NASA’s Parker Solar Probe encounters powerful solar eruptions, offering valuable insights into potential global blackout-causing events.
In an extraordinary event, NASA’s Parker Solar Probe, humanity’s closest spacecraft to the Sun, recently encountered a massive solar flare. This unprecedented incident sheds light on the formidable eruptions capable of triggering continent-spanning blackouts. Following are the main conclusions and recommendations:
Probing the Sun’s Fury
- NASA’s Parker Solar Probe, the fastest human-made object ever and the first to “touch” the Sun, ventured into a potent solar explosion known as a coronal mass ejection (CME).
- The probe initially detected the CME from a distance before manoeuvring along its periphery, penetrating its core, and ultimately emerging on the other side. These remarkable observations are detailed in a recent study published in The Astrophysical Journal.
- Remarkably, the probe approached as close as 9.2 million kilometers (5.7 million miles) to the solar surface, a proximity exceeding that of Mercury’s closest approach to the Sun.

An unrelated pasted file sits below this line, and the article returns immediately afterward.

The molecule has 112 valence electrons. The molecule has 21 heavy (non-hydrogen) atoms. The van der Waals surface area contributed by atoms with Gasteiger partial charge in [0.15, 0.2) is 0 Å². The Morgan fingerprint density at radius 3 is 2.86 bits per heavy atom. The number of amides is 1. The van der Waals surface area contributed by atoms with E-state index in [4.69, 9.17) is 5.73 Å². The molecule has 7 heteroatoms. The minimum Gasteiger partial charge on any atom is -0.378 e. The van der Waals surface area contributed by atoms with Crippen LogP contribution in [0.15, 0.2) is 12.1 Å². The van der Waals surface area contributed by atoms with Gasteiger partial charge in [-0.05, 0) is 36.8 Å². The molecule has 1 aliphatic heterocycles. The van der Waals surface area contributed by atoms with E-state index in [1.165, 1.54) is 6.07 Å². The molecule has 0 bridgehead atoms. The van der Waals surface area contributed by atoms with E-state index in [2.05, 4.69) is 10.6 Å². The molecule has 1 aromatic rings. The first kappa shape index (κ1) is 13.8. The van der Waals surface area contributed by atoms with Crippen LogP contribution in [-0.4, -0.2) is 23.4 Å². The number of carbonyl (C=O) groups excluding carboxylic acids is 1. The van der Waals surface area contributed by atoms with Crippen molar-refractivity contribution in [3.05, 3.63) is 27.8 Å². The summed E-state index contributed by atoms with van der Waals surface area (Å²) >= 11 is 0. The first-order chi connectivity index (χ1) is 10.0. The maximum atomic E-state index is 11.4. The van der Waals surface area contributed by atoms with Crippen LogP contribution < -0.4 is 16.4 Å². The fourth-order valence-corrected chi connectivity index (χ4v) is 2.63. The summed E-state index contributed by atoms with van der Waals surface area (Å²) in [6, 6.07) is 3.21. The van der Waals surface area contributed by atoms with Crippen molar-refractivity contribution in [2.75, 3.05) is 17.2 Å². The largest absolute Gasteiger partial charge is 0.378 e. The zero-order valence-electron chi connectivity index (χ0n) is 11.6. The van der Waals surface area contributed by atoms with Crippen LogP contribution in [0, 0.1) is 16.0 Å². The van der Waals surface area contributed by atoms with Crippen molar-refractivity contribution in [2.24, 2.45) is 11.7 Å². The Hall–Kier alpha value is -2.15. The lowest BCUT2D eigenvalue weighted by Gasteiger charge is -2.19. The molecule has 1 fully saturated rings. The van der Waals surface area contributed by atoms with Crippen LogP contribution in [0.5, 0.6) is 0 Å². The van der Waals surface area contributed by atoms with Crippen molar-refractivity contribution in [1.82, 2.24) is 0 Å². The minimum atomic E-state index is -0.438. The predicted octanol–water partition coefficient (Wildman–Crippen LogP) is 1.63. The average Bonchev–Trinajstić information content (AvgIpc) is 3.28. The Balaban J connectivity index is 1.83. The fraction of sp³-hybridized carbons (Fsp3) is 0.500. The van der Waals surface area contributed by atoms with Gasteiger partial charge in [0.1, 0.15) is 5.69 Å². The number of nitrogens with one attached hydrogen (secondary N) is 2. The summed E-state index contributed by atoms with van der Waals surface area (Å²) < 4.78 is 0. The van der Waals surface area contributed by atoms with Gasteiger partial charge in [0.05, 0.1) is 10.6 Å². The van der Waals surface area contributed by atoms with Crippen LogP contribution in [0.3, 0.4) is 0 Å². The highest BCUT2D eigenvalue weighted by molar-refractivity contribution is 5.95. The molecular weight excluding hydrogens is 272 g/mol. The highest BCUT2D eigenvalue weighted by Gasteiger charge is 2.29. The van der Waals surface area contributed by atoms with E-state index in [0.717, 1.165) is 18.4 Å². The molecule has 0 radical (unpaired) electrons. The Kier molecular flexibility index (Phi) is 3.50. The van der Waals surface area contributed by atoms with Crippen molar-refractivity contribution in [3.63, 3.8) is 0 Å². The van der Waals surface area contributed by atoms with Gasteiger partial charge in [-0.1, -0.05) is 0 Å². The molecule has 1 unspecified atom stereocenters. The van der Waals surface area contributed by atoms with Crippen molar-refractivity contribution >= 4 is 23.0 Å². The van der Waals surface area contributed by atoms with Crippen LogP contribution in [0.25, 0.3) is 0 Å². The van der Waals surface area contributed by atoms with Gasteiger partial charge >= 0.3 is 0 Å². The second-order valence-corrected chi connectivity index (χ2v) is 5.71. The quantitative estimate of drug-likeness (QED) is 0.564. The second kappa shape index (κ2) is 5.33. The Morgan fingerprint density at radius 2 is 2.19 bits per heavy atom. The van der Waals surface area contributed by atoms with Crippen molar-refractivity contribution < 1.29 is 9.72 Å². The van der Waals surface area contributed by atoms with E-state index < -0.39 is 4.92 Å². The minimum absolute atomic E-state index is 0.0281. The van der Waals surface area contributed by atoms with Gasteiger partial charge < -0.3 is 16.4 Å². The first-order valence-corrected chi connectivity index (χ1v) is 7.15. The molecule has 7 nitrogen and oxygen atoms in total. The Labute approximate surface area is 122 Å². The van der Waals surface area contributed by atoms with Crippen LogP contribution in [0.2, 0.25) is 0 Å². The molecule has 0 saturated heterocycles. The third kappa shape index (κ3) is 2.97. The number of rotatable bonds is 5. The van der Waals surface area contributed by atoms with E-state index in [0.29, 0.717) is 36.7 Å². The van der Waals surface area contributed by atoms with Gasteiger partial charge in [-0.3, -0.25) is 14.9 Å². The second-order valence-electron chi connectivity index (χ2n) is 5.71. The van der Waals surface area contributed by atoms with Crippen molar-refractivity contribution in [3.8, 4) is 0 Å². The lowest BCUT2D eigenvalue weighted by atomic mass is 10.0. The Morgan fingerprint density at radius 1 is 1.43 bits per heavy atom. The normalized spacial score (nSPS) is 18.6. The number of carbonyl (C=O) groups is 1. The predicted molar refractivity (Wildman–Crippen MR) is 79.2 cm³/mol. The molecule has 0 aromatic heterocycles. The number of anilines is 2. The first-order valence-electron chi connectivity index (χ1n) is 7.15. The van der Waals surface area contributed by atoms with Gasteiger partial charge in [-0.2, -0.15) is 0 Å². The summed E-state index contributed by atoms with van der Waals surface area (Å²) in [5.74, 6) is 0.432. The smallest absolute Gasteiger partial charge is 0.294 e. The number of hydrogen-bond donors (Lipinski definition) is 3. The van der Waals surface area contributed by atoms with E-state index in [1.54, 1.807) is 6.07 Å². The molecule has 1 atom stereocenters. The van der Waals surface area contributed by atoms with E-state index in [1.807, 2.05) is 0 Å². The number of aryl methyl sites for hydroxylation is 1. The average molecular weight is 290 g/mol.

The Potential for Catastrophe
- Solar eruptions propel billions of tonnes of charged particles at speeds ranging from 100 to 3,000 kilometers per second (60 to 1,900 miles per second).
- When directed towards Earth, these eruptions can disrupt the planet’s magnetic field, create stunning auroras, and wreak havoc on satellite electronics and terrestrial power grids if sufficiently intense.
- Dr. Nour Raouafi, Parker project scientist at Johns Hopkins University, warns of the colossal damage potential of such large and rapid CMEs.
- The research, published a year after the probe’s encounter with the massive solar storm, unveiled a two-day observation period that offered an unparalleled view of these celestial events.
- As the probe passed through the CME’s shockwave, its suite of instruments recorded particles accelerating up to 1,350 kilometers (840 miles) per second.
- Had such a flare been Earth-directed, it might have rivalled the Carrington Event of 1859, the most powerful solar storm recorded, with the potential to disable communication systems and trigger continent-wide blackouts.
The Parker Probe’s Resilience
- The Parker Probe, equipped with a heat shield and radiators, remained unaffected by the solar eruption. Its thermal protection system ensured temperature stability throughout the encounter.
- Scientists are now piecing together the event’s details by comparing measurements collected within the CME to those taken outside.
What Lies Ahead
- Researchers anticipate that the Parker Probe will observe more massive CMEs as the Sun approaches its solar maximum, expected in 2025.
- The spacecraft’s next solar flyby is scheduled for September 27, 2023, promising further groundbreaking insights into our Sun’s volatile behaviour.